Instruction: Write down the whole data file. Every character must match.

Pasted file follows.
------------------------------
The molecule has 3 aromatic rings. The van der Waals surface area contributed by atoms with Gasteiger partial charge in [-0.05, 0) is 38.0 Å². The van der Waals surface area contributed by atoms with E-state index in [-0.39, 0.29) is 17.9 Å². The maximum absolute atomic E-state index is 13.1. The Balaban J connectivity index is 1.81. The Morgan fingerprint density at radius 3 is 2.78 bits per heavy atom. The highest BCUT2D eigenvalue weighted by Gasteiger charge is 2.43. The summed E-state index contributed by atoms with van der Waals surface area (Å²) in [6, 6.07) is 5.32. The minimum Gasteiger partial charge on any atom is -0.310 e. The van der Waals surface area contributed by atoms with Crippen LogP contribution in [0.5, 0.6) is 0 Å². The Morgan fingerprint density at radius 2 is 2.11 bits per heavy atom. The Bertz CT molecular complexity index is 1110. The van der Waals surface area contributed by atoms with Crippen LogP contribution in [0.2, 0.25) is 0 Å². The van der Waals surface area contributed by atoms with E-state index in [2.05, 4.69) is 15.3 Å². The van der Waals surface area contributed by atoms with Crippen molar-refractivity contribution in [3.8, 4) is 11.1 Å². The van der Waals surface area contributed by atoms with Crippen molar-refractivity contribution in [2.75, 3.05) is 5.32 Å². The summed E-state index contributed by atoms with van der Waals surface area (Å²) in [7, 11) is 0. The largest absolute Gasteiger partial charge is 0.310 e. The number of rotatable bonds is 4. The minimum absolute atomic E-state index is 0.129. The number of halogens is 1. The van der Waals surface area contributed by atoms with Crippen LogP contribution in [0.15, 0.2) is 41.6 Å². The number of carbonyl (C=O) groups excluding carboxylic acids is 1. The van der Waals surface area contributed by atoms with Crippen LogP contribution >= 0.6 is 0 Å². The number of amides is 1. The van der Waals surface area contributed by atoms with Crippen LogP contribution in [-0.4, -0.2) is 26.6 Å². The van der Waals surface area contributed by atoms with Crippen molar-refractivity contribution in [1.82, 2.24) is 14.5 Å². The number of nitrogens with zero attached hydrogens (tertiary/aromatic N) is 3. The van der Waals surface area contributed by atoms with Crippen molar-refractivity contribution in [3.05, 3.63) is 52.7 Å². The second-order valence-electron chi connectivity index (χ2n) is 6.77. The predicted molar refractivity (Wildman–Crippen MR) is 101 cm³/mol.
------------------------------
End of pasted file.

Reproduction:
The molecule has 3 aromatic rings. The van der Waals surface area contributed by atoms with Gasteiger partial charge in [-0.05, 0) is 38.0 Å². The van der Waals surface area contributed by atoms with E-state index in [-0.39, 0.29) is 17.9 Å². The maximum absolute atomic E-state index is 13.1. The Balaban J connectivity index is 1.81. The Morgan fingerprint density at radius 3 is 2.78 bits per heavy atom. The highest BCUT2D eigenvalue weighted by Gasteiger charge is 2.43. The summed E-state index contributed by atoms with van der Waals surface area (Å²) in [6, 6.07) is 5.32. The minimum Gasteiger partial charge on any atom is -0.310 e. The van der Waals surface area contributed by atoms with Crippen LogP contribution in [0.5, 0.6) is 0 Å². The Morgan fingerprint density at radius 2 is 2.11 bits per heavy atom. The Bertz CT molecular complexity index is 1110. The van der Waals surface area contributed by atoms with Crippen LogP contribution in [0.2, 0.25) is 0 Å². The van der Waals surface area contributed by atoms with E-state index in [2.05, 4.69) is 15.3 Å². The van der Waals surface area contributed by atoms with Crippen molar-refractivity contribution in [3.8, 4) is 11.1 Å². The van der Waals surface area contributed by atoms with Crippen molar-refractivity contribution in [2.75, 3.05) is 5.32 Å². The summed E-state index contributed by atoms with van der Waals surface area (Å²) in [7, 11) is 0. The largest absolute Gasteiger partial charge is 0.310 e. The number of rotatable bonds is 4. The minimum absolute atomic E-state index is 0.129. The number of halogens is 1. The van der Waals surface area contributed by atoms with Crippen LogP contribution in [0.15, 0.2) is 41.6 Å². The number of carbonyl (C=O) groups excluding carboxylic acids is 1. The van der Waals surface area contributed by atoms with Crippen LogP contribution >= 0.6 is 0 Å². The number of amides is 1. The van der Waals surface area contributed by atoms with Crippen LogP contribution in [-0.4, -0.2) is 26.6 Å². The van der Waals surface area contributed by atoms with Crippen molar-refractivity contribution in [1.82, 2.24) is 14.5 Å². The number of nitrogens with zero attached hydrogens (tertiary/aromatic N) is 3. The van der Waals surface area contributed by atoms with Crippen molar-refractivity contribution in [3.05, 3.63) is 52.7 Å². The second-order valence-electron chi connectivity index (χ2n) is 6.77. The predicted molar refractivity (Wildman–Crippen MR) is 101 cm³/mol.